At the public screening of The Descendants I saw, there was gentle but earnest applause as the film ended. It’s merited, and I suspect it came from a middle-aged audience that is weary of noise and violence in our films, and respectful of anyone prepared to deal candidly with family material. That doesn’t mean this is softer than PG. It’s an R film, with a lot of rough language, most of it coming from a ten-year-old and a seventeen-year-old. When I say family material, I mean the area of dysfunction and disturbance that many of us experience, and which here falls on the handsome figure of George Clooney, who is already being talked about as an Oscar candidate.
He plays Matt King, a Honolulu lawyer, descended from aristocracy, haoles who married islanders. At the start of the film, in a rather clumsy and misleading voice-over, Matt tells us, don’t be fooled, Hawaii is just like anywhere else, with cancer and heartache—and lawyers, I suppose. Matt has his problems. His wife, Elizabeth, has been devastatingly injured in a motor-boat accident and now she’s in a coma. Very soon, she will be taken off life-support. This means that a half-hearted, part-time Dad has to take over looking after the two daughters. But when he brings the older one back from boarding school (in a gesture towards family solidarity) she breaks it to him that Elizabeth was having an affair. We begin to see what Matt is discovering: that he didn’t know enough about his family.
So far, so ordinary, in a picture (co-written and directed by Alexander Payne) that tries to find its strength in commonplace behavior and which would like us to think that Clooney looks like anyone else. But there’s more to be revealed. Matt’s family owns a 25,000-acre piece of land, on Kauai, on the shore, which is about to be sold, one way or the other, for development and a massive sum of money. Not that Matt is short of funds. This is a film in which he is able to make a trip from Oahu to Maui whenever the fancy takes him (with three kids in tow—the older girl has a boyfriend) and never does a stroke of work or seems to be under any financial limitation. More than that, despite a collection of cousins who will benefit mightily from the sale, the decision to sell or not to sell is in Matt’s hands alone, which seems prettily arranged for dramatic purposes, but way out of the ordinary.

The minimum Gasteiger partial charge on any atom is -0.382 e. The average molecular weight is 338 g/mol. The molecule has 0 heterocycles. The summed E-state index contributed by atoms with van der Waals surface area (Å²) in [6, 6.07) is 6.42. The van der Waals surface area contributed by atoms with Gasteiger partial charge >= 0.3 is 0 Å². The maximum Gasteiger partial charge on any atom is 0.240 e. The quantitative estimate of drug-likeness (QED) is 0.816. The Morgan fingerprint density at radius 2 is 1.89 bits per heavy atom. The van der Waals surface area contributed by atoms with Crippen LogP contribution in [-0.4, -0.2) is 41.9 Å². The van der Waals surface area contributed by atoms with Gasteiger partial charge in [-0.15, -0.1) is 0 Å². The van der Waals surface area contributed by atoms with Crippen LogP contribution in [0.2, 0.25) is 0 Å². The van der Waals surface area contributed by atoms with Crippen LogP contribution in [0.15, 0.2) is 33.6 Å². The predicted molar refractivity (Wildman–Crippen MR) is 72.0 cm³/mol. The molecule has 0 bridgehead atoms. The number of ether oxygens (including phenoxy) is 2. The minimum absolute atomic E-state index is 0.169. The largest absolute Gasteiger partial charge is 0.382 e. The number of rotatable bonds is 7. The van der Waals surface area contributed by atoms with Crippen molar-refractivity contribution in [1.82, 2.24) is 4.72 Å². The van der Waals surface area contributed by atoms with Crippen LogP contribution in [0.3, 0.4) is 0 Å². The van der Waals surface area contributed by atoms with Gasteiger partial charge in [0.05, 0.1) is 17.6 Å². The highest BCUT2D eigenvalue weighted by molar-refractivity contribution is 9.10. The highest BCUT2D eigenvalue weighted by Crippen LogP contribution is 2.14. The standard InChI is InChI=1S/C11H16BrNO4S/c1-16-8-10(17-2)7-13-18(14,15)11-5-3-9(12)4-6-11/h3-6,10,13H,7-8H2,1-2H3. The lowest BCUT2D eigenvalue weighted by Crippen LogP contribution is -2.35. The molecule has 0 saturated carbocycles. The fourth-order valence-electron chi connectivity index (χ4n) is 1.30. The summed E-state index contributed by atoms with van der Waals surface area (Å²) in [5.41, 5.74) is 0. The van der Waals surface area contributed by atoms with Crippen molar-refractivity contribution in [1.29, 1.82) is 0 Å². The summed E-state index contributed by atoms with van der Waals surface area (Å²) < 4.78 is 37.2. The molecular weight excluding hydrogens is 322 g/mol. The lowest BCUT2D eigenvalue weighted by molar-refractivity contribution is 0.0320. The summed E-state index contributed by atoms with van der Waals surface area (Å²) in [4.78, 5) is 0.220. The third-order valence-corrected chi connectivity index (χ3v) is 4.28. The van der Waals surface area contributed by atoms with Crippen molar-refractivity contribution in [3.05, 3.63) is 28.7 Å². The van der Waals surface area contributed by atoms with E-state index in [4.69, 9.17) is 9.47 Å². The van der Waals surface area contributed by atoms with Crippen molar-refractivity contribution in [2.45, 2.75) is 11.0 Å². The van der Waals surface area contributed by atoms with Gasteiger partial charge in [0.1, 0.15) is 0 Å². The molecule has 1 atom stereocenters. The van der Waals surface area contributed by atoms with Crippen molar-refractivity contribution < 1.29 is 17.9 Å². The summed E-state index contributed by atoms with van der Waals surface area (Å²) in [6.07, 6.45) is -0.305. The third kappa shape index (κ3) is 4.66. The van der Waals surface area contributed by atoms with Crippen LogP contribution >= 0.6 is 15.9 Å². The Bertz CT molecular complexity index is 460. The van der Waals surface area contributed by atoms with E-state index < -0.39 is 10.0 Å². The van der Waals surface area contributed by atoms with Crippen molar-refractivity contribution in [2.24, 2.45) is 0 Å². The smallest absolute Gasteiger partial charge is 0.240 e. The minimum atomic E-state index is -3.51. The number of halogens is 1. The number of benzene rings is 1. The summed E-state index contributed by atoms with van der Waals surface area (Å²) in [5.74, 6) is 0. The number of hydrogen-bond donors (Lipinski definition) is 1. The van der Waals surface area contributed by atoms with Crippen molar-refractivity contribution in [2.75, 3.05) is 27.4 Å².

Matt is fiftyish, he has gray in his hair and he looks rather foolish when he runs. But still he is George Clooney, and if he has been neglecting his family (including his wife) as much as we are led to believe, what has he been doing? Elizabeth has slipped into an affair while Matt says he has worked every hour of the day and night on legal cases (until the film starts). That doesn’t quite ring true, and evades the intriguing question of what the Matt and Elizabeth marriage was really like. Until we know that, it’s a lot harder to measure the unruly attitudes of the two daughters.
This good-natured, observant picture begs a lot of questions. Hawaii is not like anywhere else; nowhere is like anywhere else, or it shouldn’t be in a good movie. It is a paradise with too much poverty and abuse, which reflects the gulf between tourists and islanders. I don’t think many viewers will be in much doubt about Matt’s decision on the land, because the movie has no intention of letting Matt or Clooney be unlikeable. You can say that the character grows up in the course of the action, and Clooney himself works hard to be plausible. But he’s going against his own grain, and against the precepts of a mainstream movie which probably got made because he agreed to do it. The film admires the piece of land—there are several luxurious panning shots over the forest, the bluff, and the sea—but only in the visual terms of a brochure that might be offered to investors. Nor is the exploitation of natural resources—the repetitive history of the islands—properly explored. There may be people in Hawaii itself who smile at Matt’s decision over the land, even if they appreciate the Hawaiian music that works away in the background like the Pacific wind or the pulse of a sauna.
The film is not well shot, but it’s very well directed. From Election to Sideways, we’ve learned that Payne’s strength is with people. I don’t buy the feeling of some critics that the picture is without a false note. Too often it goes for a laugh line at the expense of credibility. But what made my audience applaud, I think, was the wealth of supporting parts and their players: Beau Bridges is outstandingly seedy and two-faced as one of the cousins; Robert Forster is unremitting as a real bastard of a good-hearted father to Elizabeth; Judy Greer is very touching as the wife of Elizabeth’s lover; Nick Krause is endlessly odd and appealing as the boyfriend, Sid, who tags along with the story and does a lot to open Matt’s eyes to deeper human realities. But the real core of the film is in Matt’s two daughters: Amara Miller as Scottie, always poignant but exceptional in the scene where she learns that her mother is going to die; and Shaileen Woodley as Alexandra, who goes from being a shrill, spiteful kid to a young woman.
This is Payne’s first film since Sideways, seven years ago, and it would be good to see more of his talent with actors, just as I suspect he’d benefit from more regular work. The Descendants is humane, decent, and close to real quality. I’m sure plenty of people will enjoy it, and Clooney feels like a deserving case by now in Hollywood circles. He might get an Oscar, but in truth he is still too comfortable being George Clooney, and being liked, to get deep enough into what ought to be a more awkward movie.
David Thomson is the author of The New Biographical Dictionary of Film and The Moment of Psycho: How Alfred Hitchcock Taught America to Love Murder.